The India growth story is talked about everywhere. Many world leaders I meet ask me about all the success stories in the fields of technology and manufacturing and about the beneficiary schemes for farmers, women, children.

The case clearance percentage rose from 82.76 per cent in 2014 to 89.33 in 2022, thanks to technology.

Our National Legal Services Authority (NALSA) programmes are taking judiciary to people’s doorstep. India is the most populous country in the world today, but out success rate is higher than some of the richest countries like the US. Since 2014, the number of court halls, buildings, residential units and other facilities in the lower judiciary has doubled. Thanks to technology, the case clearance percentage has increased from 82.76 per cent in 2014 to 89.33 per cent in 2022. The tele-law service has been made free for citizens. NALSA provides services of 700 lawyers in each district exclusively for the tele-law programme. Lok adalats have emerged as the most efficacious tool of alternative dispute resolution (ADR). Thanks to e-lok adalats, 1,27,87,329 cases were disposed of in 2021. Using ADR, lok adalats have dealt with mounting arrears of the courts, including High Courts where 46.07 lakh pre-litigation cases and 15.02 lakh pending cases have been disposed of from June 2020 to January 2023.

Our key achievement has been the New Delhi International Arbitration Centre (Amendment) Act, 2022, to set up the India International Arbitration Centre for institutionalising arbitration and bringing India on a global level as that of Singapore, London and Hong Kong. The ministry of law and justice has transformed the litigation process by introducing Legal Informational Management and Briefing System, a web-based application for monitoring cases involving the Union of India in a more effective and transparent manner. It is facilitated by the department of legal affairs by tracking and monitoring all ongoing cases. This has streamlined the litigation process and transformed it into a sophisticated digital management system for efficient disposal of cases. The ministry has also streamlined the payment process for advocates. Our Nyaya Bandhu (pro bono legal services programme), run by the department of justice, engaged 69 law schools from 30 states/Union territories, and 10,018 advocates have been directly enrolled from 24 state bar councils. The sanctioned strength of the Supreme Court of India increased from 30 to 33 (excluding the chief justice of India) from August 2019.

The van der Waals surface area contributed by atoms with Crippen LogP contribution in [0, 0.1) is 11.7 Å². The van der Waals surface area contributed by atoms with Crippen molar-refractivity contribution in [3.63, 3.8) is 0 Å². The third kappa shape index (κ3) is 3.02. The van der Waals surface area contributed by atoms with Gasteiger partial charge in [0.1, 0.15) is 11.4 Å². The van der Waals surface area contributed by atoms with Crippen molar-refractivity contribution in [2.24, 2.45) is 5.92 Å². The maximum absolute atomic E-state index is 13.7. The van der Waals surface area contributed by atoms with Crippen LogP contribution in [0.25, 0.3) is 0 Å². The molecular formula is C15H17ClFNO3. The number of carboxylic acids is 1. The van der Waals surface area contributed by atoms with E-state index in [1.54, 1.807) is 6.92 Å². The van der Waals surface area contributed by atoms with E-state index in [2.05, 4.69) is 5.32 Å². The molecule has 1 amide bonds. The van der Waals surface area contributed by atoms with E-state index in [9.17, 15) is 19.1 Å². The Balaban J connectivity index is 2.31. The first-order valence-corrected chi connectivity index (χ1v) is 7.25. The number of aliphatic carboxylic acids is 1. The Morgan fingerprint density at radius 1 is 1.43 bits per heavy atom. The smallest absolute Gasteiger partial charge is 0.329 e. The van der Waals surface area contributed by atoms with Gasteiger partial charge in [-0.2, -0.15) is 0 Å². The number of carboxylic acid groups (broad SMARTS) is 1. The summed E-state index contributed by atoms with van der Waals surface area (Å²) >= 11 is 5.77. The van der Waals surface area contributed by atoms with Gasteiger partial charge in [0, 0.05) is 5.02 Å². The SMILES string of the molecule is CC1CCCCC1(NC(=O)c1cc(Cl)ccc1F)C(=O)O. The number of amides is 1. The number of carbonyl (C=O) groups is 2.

As part of our citizen-centric facilities, 99.4 per cent of court complexes are connected through wide-area network. And, 18,735 district and subordinate courts have been computerised till date. Using the national judicial data grid, as on February 2023, 22.09 crore pending/disposed cases along with 20.43 crore orders/judgments have been made available. Twenty-one virtual courts have been set up in 17 states/Union territories to try traffic challan cases, and they have heard more than 2.40 crore cases. Since Covid lockdown, 2.63 crore virtual hearings have been held by all courts in India. Live streaming of court proceedings has started in six High Courts and the Supreme Court of India. And, 689 e-Sewa Kendras have been rolled out to provide assistance in e-filing.